Managed data services outfit Six Degrees has lent its voice to calls for the IT industry to ditch the buzzwords and refrain from blinding end users with baffling terminology.
According to Six Degrees' own research, more than half of business and IT decision makers believe tech firms are guilty of using too much jargon. Just 24, 16 and nine per cent thought this true of government officials, bankers and lawyers, respectively.
More than a fifth (22 per cent) of the 100 respondents, who all worked for UK firms with more than 1,000 employees, thought platform-as-a-service (PaaS) was a new philosophy in railway management.
Group strategy director Campbell Williams fingered cloud computing as the worst offender, calling on all vendors to stick to marketing their cloud propositions under the widely accepted terms of PaaS, software-as-a-service (SaaS) and infrastructure-as-a-service (IaaS).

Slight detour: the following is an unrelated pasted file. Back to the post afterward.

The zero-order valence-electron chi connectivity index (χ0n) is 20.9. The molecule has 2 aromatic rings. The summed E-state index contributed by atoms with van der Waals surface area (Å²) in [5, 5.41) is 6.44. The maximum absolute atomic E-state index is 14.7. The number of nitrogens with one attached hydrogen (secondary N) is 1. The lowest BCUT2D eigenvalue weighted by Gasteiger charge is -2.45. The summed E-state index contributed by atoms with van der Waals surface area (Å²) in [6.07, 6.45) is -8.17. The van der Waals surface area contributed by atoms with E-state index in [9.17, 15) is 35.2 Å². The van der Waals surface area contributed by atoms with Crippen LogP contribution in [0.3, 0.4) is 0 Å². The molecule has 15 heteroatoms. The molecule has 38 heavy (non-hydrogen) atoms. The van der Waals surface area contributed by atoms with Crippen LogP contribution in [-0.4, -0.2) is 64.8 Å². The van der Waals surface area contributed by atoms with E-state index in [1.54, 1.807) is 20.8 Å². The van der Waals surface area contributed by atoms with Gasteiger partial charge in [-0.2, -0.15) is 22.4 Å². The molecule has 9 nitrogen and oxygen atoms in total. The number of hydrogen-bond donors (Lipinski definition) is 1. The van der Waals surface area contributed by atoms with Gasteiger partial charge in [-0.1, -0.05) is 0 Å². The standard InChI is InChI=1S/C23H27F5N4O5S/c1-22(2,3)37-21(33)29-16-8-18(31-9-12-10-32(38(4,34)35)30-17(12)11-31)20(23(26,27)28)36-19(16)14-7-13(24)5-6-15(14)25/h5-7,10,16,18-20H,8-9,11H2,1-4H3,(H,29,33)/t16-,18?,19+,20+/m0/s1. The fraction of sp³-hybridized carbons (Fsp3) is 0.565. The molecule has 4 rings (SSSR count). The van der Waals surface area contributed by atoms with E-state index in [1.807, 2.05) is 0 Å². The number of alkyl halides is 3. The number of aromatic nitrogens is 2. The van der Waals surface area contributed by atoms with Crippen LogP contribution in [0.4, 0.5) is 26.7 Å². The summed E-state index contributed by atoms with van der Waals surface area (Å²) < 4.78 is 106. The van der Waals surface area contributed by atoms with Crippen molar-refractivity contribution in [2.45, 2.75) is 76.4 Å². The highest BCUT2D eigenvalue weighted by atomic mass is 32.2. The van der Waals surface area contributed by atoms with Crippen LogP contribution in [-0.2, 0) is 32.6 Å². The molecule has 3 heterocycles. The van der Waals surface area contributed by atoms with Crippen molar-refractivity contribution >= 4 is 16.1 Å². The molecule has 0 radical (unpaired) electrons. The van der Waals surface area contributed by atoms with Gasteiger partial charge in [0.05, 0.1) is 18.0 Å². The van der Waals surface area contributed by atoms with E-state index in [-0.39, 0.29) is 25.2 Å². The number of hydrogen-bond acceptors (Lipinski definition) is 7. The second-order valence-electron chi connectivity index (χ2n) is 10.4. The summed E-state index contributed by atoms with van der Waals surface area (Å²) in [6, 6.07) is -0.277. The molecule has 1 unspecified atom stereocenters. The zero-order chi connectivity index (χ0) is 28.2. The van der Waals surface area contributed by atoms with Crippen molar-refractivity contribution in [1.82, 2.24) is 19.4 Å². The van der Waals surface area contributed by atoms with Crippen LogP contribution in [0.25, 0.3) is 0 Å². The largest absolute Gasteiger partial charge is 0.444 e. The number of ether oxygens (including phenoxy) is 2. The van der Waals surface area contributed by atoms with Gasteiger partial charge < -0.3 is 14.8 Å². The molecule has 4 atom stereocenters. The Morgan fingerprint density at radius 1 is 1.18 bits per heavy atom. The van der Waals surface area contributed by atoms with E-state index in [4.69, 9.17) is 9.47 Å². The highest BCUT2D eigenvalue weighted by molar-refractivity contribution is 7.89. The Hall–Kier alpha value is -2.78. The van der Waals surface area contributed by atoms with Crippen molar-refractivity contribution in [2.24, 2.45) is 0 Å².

"The flip side is cloudwashing," Williams (pictured below with Six Degrees chief executive Alastair Mills) told CRN.
"People are taking hosted telephony technology and calling it cloud telephony, for example. It is basically taking technologies that have been around for 10 or 20 years and putting cloud in front of them to make them sound new and exciting. It's bandwagon jumping of the worst kind. Hosted telephony cannot be turned up and down – it's not an elastic service – and has none of the classical features of the cloud.
"If everything is called cloud, then nothing is cloud."
Almost half (45 per cent) of the survey respondents cited cloudwashing by marketing departments at technology brands as a rising issue.
Some 83 per cent felt that cloud service providers could do more to demystify the cloud.
Six Degrees, which provides a range of data networking, hosting and voice services, has launched a website designed to give customers simple, high-level guidance on which cloud options best suit their business. Williams stressed that Up the Cloud is not designed to be entirely self-serving and will promote technology choices, such as public cloud, that Six Degrees does not offer itself.
"This is not a flagrant sales tool," he said. "If customers are making an informed choice, they will have a good experience of cloud and will keep using it and recommend it to a friend. The whole market will grow and we will get our fair share."
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